Make sure Mom and Dad have a say in what goes where in the above. After all, it’s their stuff. If they want to hold onto too much, gently tell them they don’t have room to take it all with them, but you can add those items to the storage facility to be dealt with later.
Moving Solutions For Senior Parents
Packing and moving seniors can be a big undertaking. Allow time and space for your parents to take a last walk through the old place and make last minute decisions. Then, if they agree, drop your parents off somewhere nice for the day, and take care of the move for them if you can.
If there’s not much to move, you can rent a moving van and handle the move among you and your siblings. Of course, that’s a lot to ask for the family who have busy lives, too. And, moving can be physically difficult, especially involving handling appliances, dealing with fragile and delicate items, moving large pieces of furniture, etc. In those cases, it might be worth hiring professional movers to handle the move. The upside to hiring professional movers is that they do this every day and are generally good at it. Pros understand how to pack and transport fragile items and have the tools to move heavy furniture without causing damage. Paying for this service removes hours of hard work and takes an enormous amount of stress out of moving your parents. Most movers can also help with packing as well as moving and transporting your parents belongings. Some will even help with runs to charity and recycle drop-off points. Be sure to ask and find out the many ways they can help make your job easier.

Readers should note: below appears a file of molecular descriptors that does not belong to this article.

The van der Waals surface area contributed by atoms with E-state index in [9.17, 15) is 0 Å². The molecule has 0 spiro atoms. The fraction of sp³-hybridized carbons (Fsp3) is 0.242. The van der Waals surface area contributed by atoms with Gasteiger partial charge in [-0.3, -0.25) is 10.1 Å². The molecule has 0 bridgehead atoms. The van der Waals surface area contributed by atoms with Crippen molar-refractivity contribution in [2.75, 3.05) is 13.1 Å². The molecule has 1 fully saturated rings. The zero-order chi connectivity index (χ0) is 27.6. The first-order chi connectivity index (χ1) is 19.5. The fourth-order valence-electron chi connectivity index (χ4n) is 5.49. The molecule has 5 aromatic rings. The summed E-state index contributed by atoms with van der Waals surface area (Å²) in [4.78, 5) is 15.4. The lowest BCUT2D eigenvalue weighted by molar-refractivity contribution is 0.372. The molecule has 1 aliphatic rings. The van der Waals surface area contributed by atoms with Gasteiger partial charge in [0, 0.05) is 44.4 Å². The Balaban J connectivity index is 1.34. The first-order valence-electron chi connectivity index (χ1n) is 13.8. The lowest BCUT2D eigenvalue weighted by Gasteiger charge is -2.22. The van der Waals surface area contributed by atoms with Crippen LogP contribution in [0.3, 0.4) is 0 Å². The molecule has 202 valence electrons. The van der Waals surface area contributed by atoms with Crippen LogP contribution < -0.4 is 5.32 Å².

At the end of the day, working with senior parents to move into a new residence that will ensure their continued health and happiness can be a positive experience. Moving is an adventure, no matter how or when you move. And, when moving your senior parents, it’s not just a chore. Moving can be a time for families to come together.